Our perspective was from the grounds of the Pittock Mansion.  Originally owned by the guy that started the Oregonian newspaper, the mansion is now a museum.  At one end of the grounds, we found a view overlooking the city and the mountain.  On a clear day it’s an impressive view.  Our day was semi-clear. Not great for the mountain, but decent for city lights.



Remember the old TV show, Twin Peaks? We have our own version.


They’re part of the convention center, a place I most recently frequented for a home brewers convention last summer.

But it takes a panorama to show scale.  Even this one’s had the ends clipped.  Click on it (or any other shot) to see more details.

_72D6957 Panov2-500

There’s a difference between serious photographers and guys like me.  Serious photographers get up at god-awful early hours in the morning to depart for some potentially awesome viewpoint, so they can be there for early blue hour and sunrise.  The light is softer, the colors less harsh.  Blues and oranges and pinks are more common. Some guys don’t even bother shooting midday, they’ll just use that time to scout places, so they don’t stumble over their feet in the dark the next morning or night.  Evening/sundown is another favored time, again for the best light.

I tend not to plan much and make do, due either to limitations of a trip I’m on, or being too lazy to get out of bed.  The best light is a luxury I don’t often enjoy, not being motivated to pay the luxury tax.

But since this was a workshop, you know there had to be at least one morning we got up early for a sunrise.  We scouted the spot on Portland tourist day, after lunch and before going to the theater.  We’d be shooting across the Willamette River towards downtown. The next morning was the time for red-eye.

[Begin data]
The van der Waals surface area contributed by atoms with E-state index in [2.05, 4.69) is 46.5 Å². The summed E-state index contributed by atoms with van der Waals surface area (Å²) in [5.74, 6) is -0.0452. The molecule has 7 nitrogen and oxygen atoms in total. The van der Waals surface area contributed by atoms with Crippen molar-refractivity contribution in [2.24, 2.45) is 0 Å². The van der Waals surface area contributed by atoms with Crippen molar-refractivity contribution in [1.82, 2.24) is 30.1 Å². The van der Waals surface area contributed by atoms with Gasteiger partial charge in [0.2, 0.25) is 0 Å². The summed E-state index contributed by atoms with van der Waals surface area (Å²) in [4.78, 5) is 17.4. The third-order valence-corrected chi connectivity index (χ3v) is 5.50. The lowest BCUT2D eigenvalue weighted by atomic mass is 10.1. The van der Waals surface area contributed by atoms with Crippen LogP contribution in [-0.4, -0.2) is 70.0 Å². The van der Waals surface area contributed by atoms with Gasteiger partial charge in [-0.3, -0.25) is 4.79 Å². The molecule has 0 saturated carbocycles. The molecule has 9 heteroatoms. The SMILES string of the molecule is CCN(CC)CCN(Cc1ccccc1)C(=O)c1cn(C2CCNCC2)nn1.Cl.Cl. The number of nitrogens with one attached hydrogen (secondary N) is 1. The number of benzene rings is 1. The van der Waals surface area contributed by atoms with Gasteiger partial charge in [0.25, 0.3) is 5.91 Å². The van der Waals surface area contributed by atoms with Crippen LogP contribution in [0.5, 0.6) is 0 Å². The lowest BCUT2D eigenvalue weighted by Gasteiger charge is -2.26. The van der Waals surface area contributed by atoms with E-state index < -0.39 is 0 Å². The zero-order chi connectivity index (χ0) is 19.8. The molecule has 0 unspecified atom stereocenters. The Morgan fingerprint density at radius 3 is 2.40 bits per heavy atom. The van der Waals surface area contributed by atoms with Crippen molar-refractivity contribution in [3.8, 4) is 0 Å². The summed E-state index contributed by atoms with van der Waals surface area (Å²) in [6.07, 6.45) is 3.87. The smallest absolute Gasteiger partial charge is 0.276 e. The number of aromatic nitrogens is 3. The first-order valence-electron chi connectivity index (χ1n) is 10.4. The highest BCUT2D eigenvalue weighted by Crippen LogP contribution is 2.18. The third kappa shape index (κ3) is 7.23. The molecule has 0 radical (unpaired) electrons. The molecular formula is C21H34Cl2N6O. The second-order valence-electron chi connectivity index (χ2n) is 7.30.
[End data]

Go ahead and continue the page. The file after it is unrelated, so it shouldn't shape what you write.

_72D7068 Pano composite-1200

We all set up on tripods, getting squared away for panoramic sequences.  As the sun came up and the light evolved we shot away, hoping for a combination where the light was good and the winds were calm, allowing for interesting reflections.  I did ok, don’t ‘cha think?

Of course, I cheated.  This is actually a composite of two panorama sets, an earlier one with better reflections, and a later one with better sunlight on the buildings. It’s pretty obvious if you look closely.

And no, they didn’t teach that in class.  Good thing there wasn’t a grade.  But ultimately, this was about creating something artistic, not a documentary or a photo contest.

After the sunrise, we met for breakfast and headed off to our last day’s excursion.  But that’s a story for another post.

29 thoughts on “Home Town Tourist

  1. Well I just learned that most of those awesome Milky stars photos I see around are composite photos of two or more shots put together… sounds legit to me!
    That Powell’s bookstore seems great. It’s very telling about a city when a place that big is so well known. More libraries less malls please.

    Liked by 1 person

    1. Well, full arc milky way shots are panoramas, stitched together. Some shots have items in the foreground artificially lit. Those are composites too, with foreground and background sections. Powell’s main store is like Mecca for a book fan. Maybe you’re due for a hadj?

      Liked by 1 person